If you’re confused about how the JavaScript between the <script> tags works, check out this page on conditionals in JavaScript and these on finding elements by their id, changing their CSS class, and replacing their internal HTML. The nice thing is that once you get how this works, it’s easy to adapt the basic idea to do whatever specific task you might have in mind. For instance, it’d be easy to condition your cards on other true-false conditions, like whether a field includes a certain word (rather than precisely equalling it).

You can also embed conditional text within a conditionally styled span. Which is exactly how my German noun flashcards work.

Example: color-colding German articles by gender

That’s all pretty abstract, so instead of ending there I wanted to quickly go through how my German flashcards work. I’ve only shown the template for the front of the German-to-English card since the code works the same wherever you paste it and this post is getting long enough already. You can download my deck from Ankiweb if you want to take a look at the card templates more closely (but it’s a work in progress and the templates are messier than the cleaned-up version I show here. You’ve been warned!).

Fields2: German, Gender, Plural, English, Example, Images

In the Gender field, I use “m” for masculine, “f” for feminine, and “n” for neuter nouns. I also sometimes use “p,” which stands for “plural-only” to distinguish feminine from plural nouns when there’s no singular form.

Card Front:

    <span id="gender_color">
        <span id="article"></span>



    if ("{{Gender}}" == "m") {
        document.getElementById("article").innerHTML= 'der'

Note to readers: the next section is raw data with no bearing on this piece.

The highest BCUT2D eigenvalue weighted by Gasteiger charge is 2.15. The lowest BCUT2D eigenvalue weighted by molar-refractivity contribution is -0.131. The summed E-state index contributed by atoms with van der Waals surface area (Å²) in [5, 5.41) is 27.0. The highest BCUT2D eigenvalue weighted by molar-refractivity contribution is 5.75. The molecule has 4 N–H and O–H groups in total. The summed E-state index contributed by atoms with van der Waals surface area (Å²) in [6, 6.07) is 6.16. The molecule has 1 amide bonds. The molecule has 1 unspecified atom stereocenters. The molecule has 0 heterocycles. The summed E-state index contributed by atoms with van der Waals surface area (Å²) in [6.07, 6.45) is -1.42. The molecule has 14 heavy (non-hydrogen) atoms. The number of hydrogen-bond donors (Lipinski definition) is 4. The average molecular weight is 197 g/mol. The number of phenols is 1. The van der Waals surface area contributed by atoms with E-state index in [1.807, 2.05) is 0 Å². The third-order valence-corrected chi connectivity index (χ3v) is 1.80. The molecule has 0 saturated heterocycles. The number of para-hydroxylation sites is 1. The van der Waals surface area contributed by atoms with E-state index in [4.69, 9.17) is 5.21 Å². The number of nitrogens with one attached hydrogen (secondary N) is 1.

else if ("{{Gender}}" == "f") {
        document.getElementById("article").innerHTML = 'die'

    else if ("{{Gender}}" == "n") {
        document.getElementById("article").innerHTML = 'das'

    else if ("{{Gender}}" == "p") {
        document.getElementById("article").innerHTML = 'die'

Styling (shared between cards):

.card {
 font-family: arial;
 font-size: 40px;
 text-align: center;
 color: black;
 background-color: white;

.m {
color: royalblue;

.f {
color: palevioletred;

color: goldenrod

color: black

The result? Some nicely color-coded cards that I didn’t need to color-code myself. And the best part is that this will automatically work on any new cards of this note type as well, which is great for me since I tend to mass-import cards from spreadsheets of vocabulary.


For anyone wondering, yes those are my cats. Their names are Hubble and Chandra. The dog (Jule) is my boyfriend’s.

Happy flashcarding!

  1. I’d also need a field for plural nouns. Some German nouns only ever take the plural definite article “die,” which is identical in the nominative case to the feminine article. I color-code plural nouns differently as well, and this overlap of “die” is one of the main reasons I don’t conditionally format on an article field containing one of “der” “die” or “das” but rather on a gender/plural field containing one of “m” “n” “f” and “p”. ↩︎

  2. These aren’t exactly the names of the fields I use, since I store more than one definition for each word on my cards. I simplified things for clarity. ↩︎